(Sunday, June 24, 2011 – Cuyahoga Falls, OH)

The mission updates for Artemis / Nala1 missions ALS044, ALS045, and ALS046 are long overdue, so here they are!

On Saturday, June 9, 2012, Nala1 flew two test flights.  The first of which, ALS044 had a good launch.  Wind gusts “kicked up” as the launch was in progress, which caused the rocket to experience a bit of a “wiggle” as it left the launch rail.  Nala1 recovered nicely, reaching an altitude of 960 feet.

The lower altitude was from the shaky launch, which put Nala1 on a trajectory that was less than ideal for maximum height.  Nala1 reached a peak speed of 230 MPH.

The drogue parachute deployed on the mark, but the secondary deployment charge overpressurized the booster section causing a separation of the booster from the rest of the rocket.

The booster fell from roughly 600 feet, and experienced some damage at impact. The rest of the rocket landed safely as the main deployment systems worked without incident.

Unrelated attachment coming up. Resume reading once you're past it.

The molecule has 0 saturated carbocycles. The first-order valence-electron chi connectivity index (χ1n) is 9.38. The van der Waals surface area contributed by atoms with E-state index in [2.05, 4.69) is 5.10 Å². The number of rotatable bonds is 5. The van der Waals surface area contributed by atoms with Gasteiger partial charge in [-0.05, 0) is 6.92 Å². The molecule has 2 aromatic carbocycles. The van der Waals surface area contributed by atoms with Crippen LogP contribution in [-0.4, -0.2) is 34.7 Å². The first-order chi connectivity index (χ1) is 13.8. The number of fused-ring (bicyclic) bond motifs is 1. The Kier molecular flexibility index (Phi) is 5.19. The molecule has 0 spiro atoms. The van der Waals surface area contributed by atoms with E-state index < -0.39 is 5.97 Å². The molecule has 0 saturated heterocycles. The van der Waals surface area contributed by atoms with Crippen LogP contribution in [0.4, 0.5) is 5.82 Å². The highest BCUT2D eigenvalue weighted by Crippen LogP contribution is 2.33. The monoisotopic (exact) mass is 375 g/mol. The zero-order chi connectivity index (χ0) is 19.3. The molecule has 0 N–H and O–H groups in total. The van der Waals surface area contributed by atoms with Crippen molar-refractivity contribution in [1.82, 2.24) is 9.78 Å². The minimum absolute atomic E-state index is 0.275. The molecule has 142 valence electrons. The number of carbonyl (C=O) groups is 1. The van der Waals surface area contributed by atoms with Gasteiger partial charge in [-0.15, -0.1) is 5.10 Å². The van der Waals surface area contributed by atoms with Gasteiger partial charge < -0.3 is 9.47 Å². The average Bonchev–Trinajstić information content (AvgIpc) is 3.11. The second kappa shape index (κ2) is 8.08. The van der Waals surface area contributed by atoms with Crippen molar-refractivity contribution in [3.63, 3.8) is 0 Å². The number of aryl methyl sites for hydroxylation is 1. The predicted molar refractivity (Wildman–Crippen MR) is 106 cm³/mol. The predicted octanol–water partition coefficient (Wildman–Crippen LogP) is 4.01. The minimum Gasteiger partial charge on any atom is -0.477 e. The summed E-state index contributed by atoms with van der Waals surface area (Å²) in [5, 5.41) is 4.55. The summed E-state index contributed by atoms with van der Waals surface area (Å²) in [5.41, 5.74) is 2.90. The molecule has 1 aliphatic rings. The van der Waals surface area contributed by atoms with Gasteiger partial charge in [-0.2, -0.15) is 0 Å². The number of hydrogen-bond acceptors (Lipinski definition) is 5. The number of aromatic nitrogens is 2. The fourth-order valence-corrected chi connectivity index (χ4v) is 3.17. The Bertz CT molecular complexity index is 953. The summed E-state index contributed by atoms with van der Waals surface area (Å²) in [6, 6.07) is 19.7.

After a repair to the booster lasting about two hours, Nala1 was ready for its next test flight for the day, mission ALS045.  ALS045 was a pretty routine launch, successful drogue deployment, but the main parachute was “stuck” in the parachute bay.   Nala1 landed under drogue parachute only.  There was no damage.

Mission ALS045 stats:

Maximum altitude: 980 Feet

Maximum speed: 230 MPH

On June 10, Nala1 was ready for its last test flight of the weekend.  During the flight of mission ALS046, the launch & drogue parachute deployment events were right on the mark.   During the main parachute deployment event, there was an over-pressurization of the main parachute baffle, which caused a cascade failure resulting in the separation of the upper section of the rocket from the lower one.

Again, no damage as the booster landed under drogue parachute deployment, and the upper section was on the main parachute.

Mission ALS046 stats:

Maximum altitude: 996 Feet

Maximum speed: 240 MPH

After reviewing the data from the last three launches, I’ve made design changes to the upper baffle system to allow for greater variations in the “power” of the deployment charges.  This system was ground tested on Saturday (June 23rd) with a much larger than normal ejection charge, and the system passed with flying colors.

Nala1’s next mission is tentatively scheduled for July 14th, 2012.  Two flights are scheduled, both are designed to test the solutions to the problems experienced off-and-on during her past six missions.

More info as we are closer to the date!

((( )))